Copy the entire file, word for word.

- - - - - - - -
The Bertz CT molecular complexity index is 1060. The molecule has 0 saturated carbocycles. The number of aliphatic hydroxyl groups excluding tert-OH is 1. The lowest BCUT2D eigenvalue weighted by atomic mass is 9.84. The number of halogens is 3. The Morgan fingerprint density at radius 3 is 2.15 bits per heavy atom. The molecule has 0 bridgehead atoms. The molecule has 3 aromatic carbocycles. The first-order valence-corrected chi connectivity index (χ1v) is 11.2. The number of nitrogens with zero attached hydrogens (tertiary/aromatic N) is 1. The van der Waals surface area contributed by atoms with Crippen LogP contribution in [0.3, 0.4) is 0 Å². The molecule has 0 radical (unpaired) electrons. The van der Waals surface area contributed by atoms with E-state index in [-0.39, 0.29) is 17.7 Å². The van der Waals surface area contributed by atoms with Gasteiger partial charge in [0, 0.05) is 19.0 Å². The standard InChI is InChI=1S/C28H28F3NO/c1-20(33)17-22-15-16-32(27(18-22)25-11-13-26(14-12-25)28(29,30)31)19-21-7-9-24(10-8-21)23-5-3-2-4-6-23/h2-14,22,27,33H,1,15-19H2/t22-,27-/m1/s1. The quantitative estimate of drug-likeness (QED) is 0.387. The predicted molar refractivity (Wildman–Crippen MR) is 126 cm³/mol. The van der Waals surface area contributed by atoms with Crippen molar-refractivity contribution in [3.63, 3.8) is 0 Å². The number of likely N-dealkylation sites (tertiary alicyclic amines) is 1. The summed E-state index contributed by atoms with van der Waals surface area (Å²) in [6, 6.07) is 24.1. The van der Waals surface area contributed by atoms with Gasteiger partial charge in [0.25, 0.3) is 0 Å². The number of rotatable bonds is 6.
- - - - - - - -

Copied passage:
The Bertz CT molecular complexity index is 1060. The molecule has 0 saturated carbocycles. The number of aliphatic hydroxyl groups excluding tert-OH is 1. The lowest BCUT2D eigenvalue weighted by atomic mass is 9.84. The number of halogens is 3. The Morgan fingerprint density at radius 3 is 2.15 bits per heavy atom. The molecule has 0 bridgehead atoms. The molecule has 3 aromatic carbocycles. The first-order valence-corrected chi connectivity index (χ1v) is 11.2. The number of nitrogens with zero attached hydrogens (tertiary/aromatic N) is 1. The van der Waals surface area contributed by atoms with Crippen LogP contribution in [0.3, 0.4) is 0 Å². The molecule has 0 radical (unpaired) electrons. The van der Waals surface area contributed by atoms with E-state index in [-0.39, 0.29) is 17.7 Å². The van der Waals surface area contributed by atoms with Gasteiger partial charge in [0, 0.05) is 19.0 Å². The standard InChI is InChI=1S/C28H28F3NO/c1-20(33)17-22-15-16-32(27(18-22)25-11-13-26(14-12-25)28(29,30)31)19-21-7-9-24(10-8-21)23-5-3-2-4-6-23/h2-14,22,27,33H,1,15-19H2/t22-,27-/m1/s1. The quantitative estimate of drug-likeness (QED) is 0.387. The predicted molar refractivity (Wildman–Crippen MR) is 126 cm³/mol. The van der Waals surface area contributed by atoms with Crippen molar-refractivity contribution in [3.63, 3.8) is 0 Å². The number of likely N-dealkylation sites (tertiary alicyclic amines) is 1. The summed E-state index contributed by atoms with van der Waals surface area (Å²) in [6, 6.07) is 24.1. The van der Waals surface area contributed by atoms with Gasteiger partial charge in [0.25, 0.3) is 0 Å². The number of rotatable bonds is 6.